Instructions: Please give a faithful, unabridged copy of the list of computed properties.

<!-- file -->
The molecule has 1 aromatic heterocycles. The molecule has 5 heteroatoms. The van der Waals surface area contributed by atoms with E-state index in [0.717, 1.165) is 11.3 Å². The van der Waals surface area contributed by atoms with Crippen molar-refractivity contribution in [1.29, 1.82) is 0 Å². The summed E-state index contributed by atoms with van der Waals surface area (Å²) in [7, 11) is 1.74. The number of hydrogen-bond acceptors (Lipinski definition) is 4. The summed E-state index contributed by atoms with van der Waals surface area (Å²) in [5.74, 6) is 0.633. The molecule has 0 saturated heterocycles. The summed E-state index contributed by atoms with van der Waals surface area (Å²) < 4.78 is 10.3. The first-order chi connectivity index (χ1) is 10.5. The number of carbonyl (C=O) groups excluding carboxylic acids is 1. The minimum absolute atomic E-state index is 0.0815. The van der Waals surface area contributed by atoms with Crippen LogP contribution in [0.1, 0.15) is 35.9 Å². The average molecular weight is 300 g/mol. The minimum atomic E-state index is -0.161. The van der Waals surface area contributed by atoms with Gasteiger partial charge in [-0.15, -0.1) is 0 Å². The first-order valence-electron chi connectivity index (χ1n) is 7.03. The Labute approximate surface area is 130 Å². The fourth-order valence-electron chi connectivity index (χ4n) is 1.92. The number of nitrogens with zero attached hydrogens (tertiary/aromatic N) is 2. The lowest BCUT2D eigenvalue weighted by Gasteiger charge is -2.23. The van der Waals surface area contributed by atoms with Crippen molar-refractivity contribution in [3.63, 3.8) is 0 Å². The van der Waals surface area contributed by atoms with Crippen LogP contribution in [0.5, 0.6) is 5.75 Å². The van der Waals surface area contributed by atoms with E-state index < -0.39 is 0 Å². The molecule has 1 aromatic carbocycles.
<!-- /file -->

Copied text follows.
The molecule has 1 aromatic heterocycles. The molecule has 5 heteroatoms. The van der Waals surface area contributed by atoms with E-state index in [0.717, 1.165) is 11.3 Å². The van der Waals surface area contributed by atoms with Crippen molar-refractivity contribution in [1.29, 1.82) is 0 Å². The summed E-state index contributed by atoms with van der Waals surface area (Å²) in [7, 11) is 1.74. The number of hydrogen-bond acceptors (Lipinski definition) is 4. The summed E-state index contributed by atoms with van der Waals surface area (Å²) in [5.74, 6) is 0.633. The molecule has 0 saturated heterocycles. The summed E-state index contributed by atoms with van der Waals surface area (Å²) < 4.78 is 10.3. The first-order chi connectivity index (χ1) is 10.5. The number of carbonyl (C=O) groups excluding carboxylic acids is 1. The minimum absolute atomic E-state index is 0.0815. The van der Waals surface area contributed by atoms with Crippen LogP contribution in [0.1, 0.15) is 35.9 Å². The average molecular weight is 300 g/mol. The minimum atomic E-state index is -0.161. The van der Waals surface area contributed by atoms with Gasteiger partial charge in [-0.15, -0.1) is 0 Å². The first-order valence-electron chi connectivity index (χ1n) is 7.03. The Labute approximate surface area is 130 Å². The fourth-order valence-electron chi connectivity index (χ4n) is 1.92. The number of nitrogens with zero attached hydrogens (tertiary/aromatic N) is 2. The lowest BCUT2D eigenvalue weighted by Gasteiger charge is -2.23. The van der Waals surface area contributed by atoms with Crippen molar-refractivity contribution in [3.63, 3.8) is 0 Å². The van der Waals surface area contributed by atoms with Crippen LogP contribution in [0.5, 0.6) is 5.75 Å². The van der Waals surface area contributed by atoms with E-state index < -0.39 is 0 Å². The molecule has 1 aromatic carbocycles.